While Italian reports have indicated the nuncio's transfer to one of three ex officio cardinalatial posts in Rome -- the Prefecture for the Economic Affairs of the Holy See, heading the Governatorato that runs the services of the Vatican City-State, or even overseeing the Basilica of St Mary Major in succession to Boston's exiled Cardinal Bernard Law (who turns 80 in November) -- arguably the most natural fit for the "man from Jerusalem" is another open red-hat slot he'd likely relish well more than the others: Grand Master of the Order of the Holy Sepulchre.
Though based just by St Peter's, the latter slot's two most important areas are particularly well known to the archbishop -- Sambi's beloved Holy Land, where he's said he "came to know Jesus" while serving as nuncio to Jerusalem from 1998 until his transfer to DC; and the US itself, where a majority of the order's knights and dames live, and which provides the lion's share of the equestrian order's aid to the works of the small, struggling church in Israel and Palestine.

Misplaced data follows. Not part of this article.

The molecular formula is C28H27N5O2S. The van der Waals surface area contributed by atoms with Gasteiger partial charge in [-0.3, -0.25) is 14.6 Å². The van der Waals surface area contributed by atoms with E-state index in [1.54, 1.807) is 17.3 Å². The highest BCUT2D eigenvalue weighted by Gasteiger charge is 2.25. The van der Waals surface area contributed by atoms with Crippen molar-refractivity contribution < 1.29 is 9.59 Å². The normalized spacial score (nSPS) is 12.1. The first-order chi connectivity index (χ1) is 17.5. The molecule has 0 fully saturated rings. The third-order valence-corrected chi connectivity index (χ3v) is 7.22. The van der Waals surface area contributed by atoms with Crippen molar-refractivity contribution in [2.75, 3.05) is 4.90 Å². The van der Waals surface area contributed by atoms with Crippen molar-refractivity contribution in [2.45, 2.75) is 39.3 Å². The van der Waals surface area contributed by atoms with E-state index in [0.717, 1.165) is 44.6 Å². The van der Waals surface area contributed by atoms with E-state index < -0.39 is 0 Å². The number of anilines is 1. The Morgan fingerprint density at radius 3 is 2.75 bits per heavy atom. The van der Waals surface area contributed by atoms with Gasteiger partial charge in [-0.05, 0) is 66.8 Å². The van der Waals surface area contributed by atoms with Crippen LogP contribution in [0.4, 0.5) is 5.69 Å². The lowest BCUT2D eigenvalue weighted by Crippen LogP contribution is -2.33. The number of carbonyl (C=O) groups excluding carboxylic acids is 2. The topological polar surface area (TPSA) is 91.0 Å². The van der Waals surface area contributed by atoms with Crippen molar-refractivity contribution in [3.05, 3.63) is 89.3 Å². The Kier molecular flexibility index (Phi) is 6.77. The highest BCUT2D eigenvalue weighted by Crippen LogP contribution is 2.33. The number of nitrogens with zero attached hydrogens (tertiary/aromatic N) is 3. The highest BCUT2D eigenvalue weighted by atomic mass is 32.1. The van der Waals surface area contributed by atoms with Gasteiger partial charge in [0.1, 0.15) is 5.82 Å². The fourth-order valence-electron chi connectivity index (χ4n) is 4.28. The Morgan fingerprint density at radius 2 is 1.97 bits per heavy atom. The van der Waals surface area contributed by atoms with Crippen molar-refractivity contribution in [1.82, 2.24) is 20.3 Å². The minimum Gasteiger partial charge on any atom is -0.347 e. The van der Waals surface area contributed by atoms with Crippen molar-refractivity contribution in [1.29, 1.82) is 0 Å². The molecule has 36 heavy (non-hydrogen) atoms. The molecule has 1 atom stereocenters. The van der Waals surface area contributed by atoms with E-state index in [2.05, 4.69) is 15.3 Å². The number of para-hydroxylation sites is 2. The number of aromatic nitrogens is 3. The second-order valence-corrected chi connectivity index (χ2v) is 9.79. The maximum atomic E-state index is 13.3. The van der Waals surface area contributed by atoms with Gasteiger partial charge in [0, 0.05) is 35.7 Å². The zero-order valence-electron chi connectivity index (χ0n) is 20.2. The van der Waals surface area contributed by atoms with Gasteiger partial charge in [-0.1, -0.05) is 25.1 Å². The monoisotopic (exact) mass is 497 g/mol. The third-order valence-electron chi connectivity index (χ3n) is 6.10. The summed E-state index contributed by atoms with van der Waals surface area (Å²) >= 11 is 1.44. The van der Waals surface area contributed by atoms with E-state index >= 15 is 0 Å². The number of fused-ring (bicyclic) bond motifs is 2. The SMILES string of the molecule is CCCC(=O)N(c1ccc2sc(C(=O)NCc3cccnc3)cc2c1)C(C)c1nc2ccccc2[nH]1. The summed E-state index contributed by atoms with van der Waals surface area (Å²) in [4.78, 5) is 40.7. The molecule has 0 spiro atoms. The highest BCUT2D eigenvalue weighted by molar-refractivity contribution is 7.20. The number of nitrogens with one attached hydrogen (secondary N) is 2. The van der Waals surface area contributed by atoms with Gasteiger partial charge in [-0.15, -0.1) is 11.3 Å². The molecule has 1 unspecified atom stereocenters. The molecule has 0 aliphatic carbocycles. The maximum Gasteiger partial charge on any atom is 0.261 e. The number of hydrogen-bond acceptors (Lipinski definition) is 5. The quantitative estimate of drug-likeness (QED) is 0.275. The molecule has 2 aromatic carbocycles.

Usually a hyper-observant presence at USCCB meetings, the nuncio was conspicuously absent from last month's plenary in Seattle. Known for spending most of every summer in his Italian hometown -- and filling in for the local pastor so the priest can get a vacation -- Sambi headed back earlier than usual for a family wedding.
While any move had long been expected to not take place until fall, a wildfire of chatter over recent days has indicated a faster timetable. Either way, provided the buzz pans out, Viganò will have especially difficult shoes to fill -- whatever one's feelings about these last years, Sambi's residency on these shores has been one for the ages.
Not since the legendary Pio Laghi, after all, has one Stateside nuncio installed his picks in a supermajority of the nation's traditional cardinalatial sees, let alone most of the 32 archbishoprics -- a legacy that will top the bench for some two decades to come.
Yet while the sum total of Washington, New York, Los Angeles, Detroit, Baltimore, St Louis, Miami and, soon, Philadelphia stands as a herculean feat in itself, as this tenure's gone, even that barely scratches the surface.
PHOTOS: The White House(2); Doug Mills/The New York Times(3); Getty(4)